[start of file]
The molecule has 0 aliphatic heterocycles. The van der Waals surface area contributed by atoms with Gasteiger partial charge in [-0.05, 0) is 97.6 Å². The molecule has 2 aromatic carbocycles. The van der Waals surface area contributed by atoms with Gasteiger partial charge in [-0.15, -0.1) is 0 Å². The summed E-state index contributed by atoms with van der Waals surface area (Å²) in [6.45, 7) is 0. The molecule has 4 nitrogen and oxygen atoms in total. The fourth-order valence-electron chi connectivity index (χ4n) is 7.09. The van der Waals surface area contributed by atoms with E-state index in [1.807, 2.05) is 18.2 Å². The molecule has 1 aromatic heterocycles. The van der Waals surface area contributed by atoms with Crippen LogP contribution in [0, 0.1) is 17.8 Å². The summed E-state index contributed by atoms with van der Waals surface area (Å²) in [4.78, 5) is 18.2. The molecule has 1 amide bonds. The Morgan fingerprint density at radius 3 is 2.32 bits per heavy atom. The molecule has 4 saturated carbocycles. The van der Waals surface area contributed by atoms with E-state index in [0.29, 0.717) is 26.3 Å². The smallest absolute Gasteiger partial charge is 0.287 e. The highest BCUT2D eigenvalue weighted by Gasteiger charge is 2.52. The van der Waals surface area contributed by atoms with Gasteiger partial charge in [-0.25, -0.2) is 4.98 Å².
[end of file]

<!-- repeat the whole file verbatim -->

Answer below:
The molecule has 0 aliphatic heterocycles. The van der Waals surface area contributed by atoms with Gasteiger partial charge in [-0.05, 0) is 97.6 Å². The molecule has 2 aromatic carbocycles. The van der Waals surface area contributed by atoms with Gasteiger partial charge in [-0.15, -0.1) is 0 Å². The summed E-state index contributed by atoms with van der Waals surface area (Å²) in [6.45, 7) is 0. The molecule has 4 nitrogen and oxygen atoms in total. The fourth-order valence-electron chi connectivity index (χ4n) is 7.09. The van der Waals surface area contributed by atoms with E-state index in [1.807, 2.05) is 18.2 Å². The molecule has 1 aromatic heterocycles. The van der Waals surface area contributed by atoms with Crippen LogP contribution in [0, 0.1) is 17.8 Å². The summed E-state index contributed by atoms with van der Waals surface area (Å²) in [4.78, 5) is 18.2. The molecule has 1 amide bonds. The Morgan fingerprint density at radius 3 is 2.32 bits per heavy atom. The molecule has 4 saturated carbocycles. The van der Waals surface area contributed by atoms with E-state index in [0.29, 0.717) is 26.3 Å². The smallest absolute Gasteiger partial charge is 0.287 e. The highest BCUT2D eigenvalue weighted by Gasteiger charge is 2.52. The van der Waals surface area contributed by atoms with Gasteiger partial charge in [-0.25, -0.2) is 4.98 Å².